KANO, Nigeria (Reuters) - Clashes between a violent Islamist sect and security forces in Nigeria’s northeastern city of Damaturu have killed at least 24 people in the past day, police said on Friday.
A sustained gun battle broke out between Nigerian security forces and suspected Islamist militants in Damaturu on Thursday, and several explosions were heard.
Then on Friday suspected sect members opened fire on a group of policemen shortly after Friday prayers in the city, killing four, local police officials said.
Police commissioner Lawan Tanko of Yobe state, of which Damaturu is the capital, told Reuters a dusk to dawn curfew had been imposed on the city.
“The situation is now calm. We lost seven security men and twelve members of the Boko Haram sect were killed in the shoot out last night,” he said.
“Though you cannot predict members of the sect, our men and the military are combat ready. Only one civilian was killed (in the violence on Thursday).”
Confrontations between security forces and the Boko Haram sect have become increasingly frequent in the past couple of weeks, as the north’s simmering conflict escalates, though the insurgency remains low level and sporadic.
Nigerian police arrested 14 suspected members of Boko Haram and seized explosives after a gun battle left four militants and three policemen dead in the city of Kano last weekend.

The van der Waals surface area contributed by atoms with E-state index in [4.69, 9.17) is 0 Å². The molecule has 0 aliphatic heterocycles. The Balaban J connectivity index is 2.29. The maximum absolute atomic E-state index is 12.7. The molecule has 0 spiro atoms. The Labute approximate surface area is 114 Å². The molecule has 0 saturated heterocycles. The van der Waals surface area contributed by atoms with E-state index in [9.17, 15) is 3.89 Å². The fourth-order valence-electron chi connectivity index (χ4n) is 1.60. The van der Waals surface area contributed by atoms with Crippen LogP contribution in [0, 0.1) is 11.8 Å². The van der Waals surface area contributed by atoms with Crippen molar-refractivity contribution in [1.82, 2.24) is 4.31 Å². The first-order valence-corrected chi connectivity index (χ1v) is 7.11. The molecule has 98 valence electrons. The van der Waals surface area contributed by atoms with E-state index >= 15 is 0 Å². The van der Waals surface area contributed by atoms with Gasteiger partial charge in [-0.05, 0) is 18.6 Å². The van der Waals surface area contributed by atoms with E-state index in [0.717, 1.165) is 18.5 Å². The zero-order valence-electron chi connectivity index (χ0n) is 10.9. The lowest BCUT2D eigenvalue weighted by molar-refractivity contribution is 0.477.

Lawan said the fighting in Damaturu broke out after his men raided a suspected Boko Haram hideout.
Damaturu was the scene of the most deadly Boko Haram assault to date, when 65 people were killed in a wave of shootings and bombings on November 5 that left churches, police stations and mosques reduced to smoldering rubble.
At least 11 people were killed in a separate shootout in the northeastern city of Maiduguri, Boko Haram’s heartland, on Thursday, an official at the morgue said.
Morturary attendant Bab Aminu said he had received the bodies overnight.
Boko Haram, whose name roughly translates as “Western learning is forbidden” has been blamed for scores of shootings and bombings in the north, including a spate of attacks in the past few weeks across the region.
Despite many crackdowns, Nigerian security forces have so far been unable to contain Boko Haram violence. This year the group struck in the capital Abuja twice, including a suicide car bomb attack against the U.N. headquarters that killed 26 people.
(Additional reporting by Afolabi Sotunde; Writing by Tim Cocks; Editing by Louise Ireland)
This story was corrected to fix the name of town’s police commissioner in par 4
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